was drafted to keep whites in power, Rhodesia declared its independence
in 1965, but Britain intervened to protect white privilege. UN sanctions
and guerrilla war followed, Southern Rhodesia declared itself a republic
in 1970, then became the independent nation of Zimbabwe (the former Southern
Rhodesia, then just Rhodesia in 1964) in April 1980 after 1979 elections
created independent Zimbabwe Rhodesia.
- Robert Mugabe was elected president, won overwhelmingly,
remained the country's leader for 28 years, and at age 84 ran again for
another term on March 29. He's called outspoken, controversial, and polarizing
but for millions in Zimbabwe (and in Africa) he's a hero of his nation's
liberation struggle against white supremacist rule.
- America, Britain and other colonial powers, however,
don't view him that way, and therein lies today's conflict. A racist UK
can't tolerate an independent black republic and uses its state-owned BBC
to vilify Mugabe and target him for regime change in a pattern all too
- In a close March 29 election, vote-rigging is suspected,
results days later weren't announced, and BBC accused ZANU-PF of knowing
and concealing them as well as governing dictatorially. With no official
totals, it stated "Mugabe....failed to pass the 50% barrier needed
to avoid a second-round run-off." It's now been announced, by law
must be held within 21 days of March 29 (by or before April 19), but AP
reports "diplomats in Harare (the capital) and at the UN said Mugabe
(wants) a 90 day delay to give security forces time to clamp down."
- BBC expects trouble, appears trying to incite it, and
denounces Mugabe loyalists as hard-line, militant and known for their violence.
In battle mode, correspondent Grant Ferret from Johannesburg (BBC's banned
from Zimbabwe because of its anti-Mugabe reporting) states: "Intimidation
is....likely to be part of the second round. Offices used by the opposition
were ransacked on Thursday night (April 3) (and) two foreign nationals
(were) detained (for) violating the country's media laws." An NGO
worker "promoting democracy" was also detained.
- Correspondent Ian Pannell joins the assault. He stresses
a crumbling economy, out-of-control inflation, people unable to cope and
talking everywhere about "a struggle to make ends meet." They
"spend hours queuing at the bank or waiting in line at a bakery where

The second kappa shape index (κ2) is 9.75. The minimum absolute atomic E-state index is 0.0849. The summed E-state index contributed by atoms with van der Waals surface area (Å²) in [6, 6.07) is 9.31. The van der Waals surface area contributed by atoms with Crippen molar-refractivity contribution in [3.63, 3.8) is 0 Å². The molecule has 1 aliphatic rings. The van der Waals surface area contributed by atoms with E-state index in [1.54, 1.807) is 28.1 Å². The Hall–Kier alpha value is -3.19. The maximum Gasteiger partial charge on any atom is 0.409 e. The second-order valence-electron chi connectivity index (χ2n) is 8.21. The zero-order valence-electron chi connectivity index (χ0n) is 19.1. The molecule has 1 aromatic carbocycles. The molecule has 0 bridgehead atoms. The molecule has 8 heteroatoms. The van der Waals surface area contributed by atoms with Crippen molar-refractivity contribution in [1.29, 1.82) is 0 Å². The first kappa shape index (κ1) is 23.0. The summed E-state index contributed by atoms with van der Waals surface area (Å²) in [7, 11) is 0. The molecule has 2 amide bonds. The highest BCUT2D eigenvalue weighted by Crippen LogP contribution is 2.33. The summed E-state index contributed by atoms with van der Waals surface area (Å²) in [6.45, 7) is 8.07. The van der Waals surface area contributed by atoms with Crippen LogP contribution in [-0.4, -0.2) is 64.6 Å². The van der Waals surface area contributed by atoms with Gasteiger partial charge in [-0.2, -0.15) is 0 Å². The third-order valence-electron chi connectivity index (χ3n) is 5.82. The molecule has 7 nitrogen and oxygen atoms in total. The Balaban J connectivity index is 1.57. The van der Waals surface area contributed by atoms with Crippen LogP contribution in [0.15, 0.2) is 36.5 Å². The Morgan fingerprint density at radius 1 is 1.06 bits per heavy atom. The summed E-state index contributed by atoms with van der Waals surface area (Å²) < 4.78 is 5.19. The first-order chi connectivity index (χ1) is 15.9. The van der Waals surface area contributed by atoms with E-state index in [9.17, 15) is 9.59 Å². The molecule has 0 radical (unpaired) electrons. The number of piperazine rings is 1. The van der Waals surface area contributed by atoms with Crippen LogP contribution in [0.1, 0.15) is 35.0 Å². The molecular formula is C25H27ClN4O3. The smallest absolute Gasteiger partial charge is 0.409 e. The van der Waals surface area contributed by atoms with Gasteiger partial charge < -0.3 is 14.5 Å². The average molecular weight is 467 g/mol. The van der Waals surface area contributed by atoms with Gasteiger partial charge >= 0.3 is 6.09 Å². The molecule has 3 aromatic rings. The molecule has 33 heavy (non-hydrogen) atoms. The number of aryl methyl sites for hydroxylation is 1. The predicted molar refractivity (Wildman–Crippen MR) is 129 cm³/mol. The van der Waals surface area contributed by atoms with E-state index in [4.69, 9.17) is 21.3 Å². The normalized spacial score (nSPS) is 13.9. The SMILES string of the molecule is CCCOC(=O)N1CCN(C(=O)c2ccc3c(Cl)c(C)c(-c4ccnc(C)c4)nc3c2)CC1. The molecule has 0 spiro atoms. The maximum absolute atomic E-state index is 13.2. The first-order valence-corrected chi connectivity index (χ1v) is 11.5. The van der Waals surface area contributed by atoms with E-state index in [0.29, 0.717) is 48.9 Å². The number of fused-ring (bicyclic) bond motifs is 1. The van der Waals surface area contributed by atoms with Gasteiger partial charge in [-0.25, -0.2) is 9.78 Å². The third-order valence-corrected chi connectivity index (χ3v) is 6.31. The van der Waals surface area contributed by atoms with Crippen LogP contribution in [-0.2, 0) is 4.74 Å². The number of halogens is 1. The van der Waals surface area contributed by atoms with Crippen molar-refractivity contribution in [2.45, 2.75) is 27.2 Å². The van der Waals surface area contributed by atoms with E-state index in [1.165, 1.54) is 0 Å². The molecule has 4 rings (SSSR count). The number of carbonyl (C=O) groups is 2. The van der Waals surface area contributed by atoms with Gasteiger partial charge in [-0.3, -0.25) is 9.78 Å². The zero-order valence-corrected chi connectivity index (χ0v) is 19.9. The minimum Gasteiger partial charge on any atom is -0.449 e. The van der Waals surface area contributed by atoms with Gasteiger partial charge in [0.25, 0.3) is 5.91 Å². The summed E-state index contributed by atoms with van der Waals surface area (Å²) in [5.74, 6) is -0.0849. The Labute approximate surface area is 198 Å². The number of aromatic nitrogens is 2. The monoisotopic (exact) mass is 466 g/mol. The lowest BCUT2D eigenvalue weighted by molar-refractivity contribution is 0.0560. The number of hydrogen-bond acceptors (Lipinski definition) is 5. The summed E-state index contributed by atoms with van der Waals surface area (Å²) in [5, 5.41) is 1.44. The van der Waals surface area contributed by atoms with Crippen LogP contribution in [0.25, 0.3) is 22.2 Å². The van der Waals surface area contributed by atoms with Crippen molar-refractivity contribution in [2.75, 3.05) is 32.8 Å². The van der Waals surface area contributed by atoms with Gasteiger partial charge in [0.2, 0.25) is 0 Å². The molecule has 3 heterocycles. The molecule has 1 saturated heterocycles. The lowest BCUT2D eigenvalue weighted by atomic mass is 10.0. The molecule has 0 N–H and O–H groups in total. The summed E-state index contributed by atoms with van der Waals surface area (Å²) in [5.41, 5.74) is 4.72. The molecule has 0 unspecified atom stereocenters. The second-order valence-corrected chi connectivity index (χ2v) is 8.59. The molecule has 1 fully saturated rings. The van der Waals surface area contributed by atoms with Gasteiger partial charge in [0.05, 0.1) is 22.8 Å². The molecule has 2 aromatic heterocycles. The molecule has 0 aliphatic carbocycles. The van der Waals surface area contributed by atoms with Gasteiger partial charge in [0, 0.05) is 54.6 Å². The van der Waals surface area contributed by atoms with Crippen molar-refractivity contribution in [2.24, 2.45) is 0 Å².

lines stretch around the corners. Many shops have as many empty shelves
as full ones," Zimbabweans are suffering, and "80% of the workforce"
has no regular job. People survive anyway they can, there's "a thriving
black market," overseas remittances help, but "fields (are) without
crops, shops without goods, petrol stations....low or empty, women at the
side of the road begging for food, traders desperate for customers and
- There's no denying Zimbabwe is under duress, but BBC
won't explain why. It never reported that ever since Mugabe's ZANU-PF ended
white supremacist rule, he's been vilified for being independent, redistributing
white-owned farms, mostly (but not entirely) staying out of the IMF's clutches,
and waging a valiant struggle to prevent a return to an exploited past.
- Doing it hasn't been easy, however. It's meant getting
little or no outside aid, bending the rules, restraining civil liberties,
banning hostile journalism like BBC's, but up to now (most often) holding
reasonably free and fair elections and winning every time. Despite Zimbabwe's
problems, Mugabe's popular support has been strong, especially from the
country's war veterans who didn't fight for freedom to hand it back to
new colonial masters.
- But it looks like that's where Zimbabwe is heading. The
March 29 election showed weakness. The opposition made it close and forced
a runoff (unless a retabulated count shows otherwise). It controls the
parliament (barring a retallied change) and has strong western support
that smells blood. Behind the scenes, regime change is planned and this
time may succeed. An 84 year old Mugabe's time may be passing - if not
- Zimbabwe's economy has collapsed, drought problems have
been severe, food and fuel shortages are acute, 83% of the population lives
on less than $2 a day, half the people are malnourished, more than 10%
of children die before age five, and the country's HIV/AIDS rate is the